Project Summary

Tailoring treatments to individual patients (precision medicine) has the potential to greatly improve patient outcomes. Oftentimes there are tradeoffs between more and less aggressive treatments. There is a need for new statistical methods that can be used to learn about what strategies work best from existing clinical data sets.

This study will evaluate the development of new machine learning methods that can inform how often to monitor clinical markers of disease and how to alter patients’ treatment based on these markers. The research will also create novel methods to interrogate causal mechanisms in the context of adaptive treatment and monitoring strategies as potential targets for further optimization. In addition, evidence will be generated to inform the ideal chemotherapy roadmaps and echocardiographic monitoring schedules for patients treated for pediatric acute myeloid leukemia (AML).

An advisory panel of key stakeholders including patients, physicians, clinical researchers, and methodologists will be formed, who will inform the design and conduct of each aim of the proposed research, as well as the dissemination of the methodological advances. The multidisciplinary membership of the advisory panel will ensure the methods developed have broad applicability and straightforward implementation. The study team will specifically engage the Children’s Hospital of Philadelphia Family Advisory Council, COG Patient Advocacy Committee, patients treated for childhood AML, and pediatric oncologists and cardiologists to be sure their perspectives on the risk tradeoffs related to chemotherapy and monitoring for associated cardiotoxicity are reflected in the design of the applied research.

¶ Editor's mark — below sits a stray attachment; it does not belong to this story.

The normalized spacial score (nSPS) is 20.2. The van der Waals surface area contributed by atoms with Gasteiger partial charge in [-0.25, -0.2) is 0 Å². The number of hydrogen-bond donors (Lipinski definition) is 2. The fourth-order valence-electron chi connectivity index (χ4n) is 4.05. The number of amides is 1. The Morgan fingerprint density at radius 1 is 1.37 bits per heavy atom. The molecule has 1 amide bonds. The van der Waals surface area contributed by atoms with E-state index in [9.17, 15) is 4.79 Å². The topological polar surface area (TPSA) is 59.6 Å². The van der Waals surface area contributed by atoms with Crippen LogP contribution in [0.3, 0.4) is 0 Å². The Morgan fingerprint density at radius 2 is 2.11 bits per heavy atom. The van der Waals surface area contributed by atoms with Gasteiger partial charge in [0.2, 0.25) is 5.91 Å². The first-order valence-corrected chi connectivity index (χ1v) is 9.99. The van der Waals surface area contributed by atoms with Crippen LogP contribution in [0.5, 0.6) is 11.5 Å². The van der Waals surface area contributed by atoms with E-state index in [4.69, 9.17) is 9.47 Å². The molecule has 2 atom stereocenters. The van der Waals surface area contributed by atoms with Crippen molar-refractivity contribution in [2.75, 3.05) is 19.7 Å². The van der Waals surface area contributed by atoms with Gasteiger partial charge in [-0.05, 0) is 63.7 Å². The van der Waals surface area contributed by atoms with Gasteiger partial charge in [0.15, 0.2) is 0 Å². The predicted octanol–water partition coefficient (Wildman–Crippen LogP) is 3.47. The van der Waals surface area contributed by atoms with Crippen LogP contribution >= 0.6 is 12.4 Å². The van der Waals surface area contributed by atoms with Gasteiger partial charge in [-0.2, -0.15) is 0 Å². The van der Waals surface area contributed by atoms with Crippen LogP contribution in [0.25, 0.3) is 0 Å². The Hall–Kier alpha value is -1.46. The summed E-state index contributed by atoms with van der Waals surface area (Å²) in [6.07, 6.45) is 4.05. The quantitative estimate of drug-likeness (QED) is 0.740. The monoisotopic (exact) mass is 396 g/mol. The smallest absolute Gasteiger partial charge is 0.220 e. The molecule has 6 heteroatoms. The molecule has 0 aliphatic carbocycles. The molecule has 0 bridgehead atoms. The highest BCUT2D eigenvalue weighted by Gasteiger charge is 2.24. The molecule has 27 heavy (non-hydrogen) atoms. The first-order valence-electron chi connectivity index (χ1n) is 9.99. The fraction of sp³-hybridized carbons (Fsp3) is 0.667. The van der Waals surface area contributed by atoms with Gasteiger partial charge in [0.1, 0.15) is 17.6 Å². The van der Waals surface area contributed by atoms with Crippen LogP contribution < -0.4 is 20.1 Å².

Project Information

Jason Roy, PhD, MS
Rutgers University School of Public Health
$1,077,183 *

Key Dates

36 months *
2022

*All proposed projects, including requested budgets and project periods, are approved subject to a programmatic and budget review by PCORI staff and the negotiation of a formal award contract.

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Last updated: August 5, 2022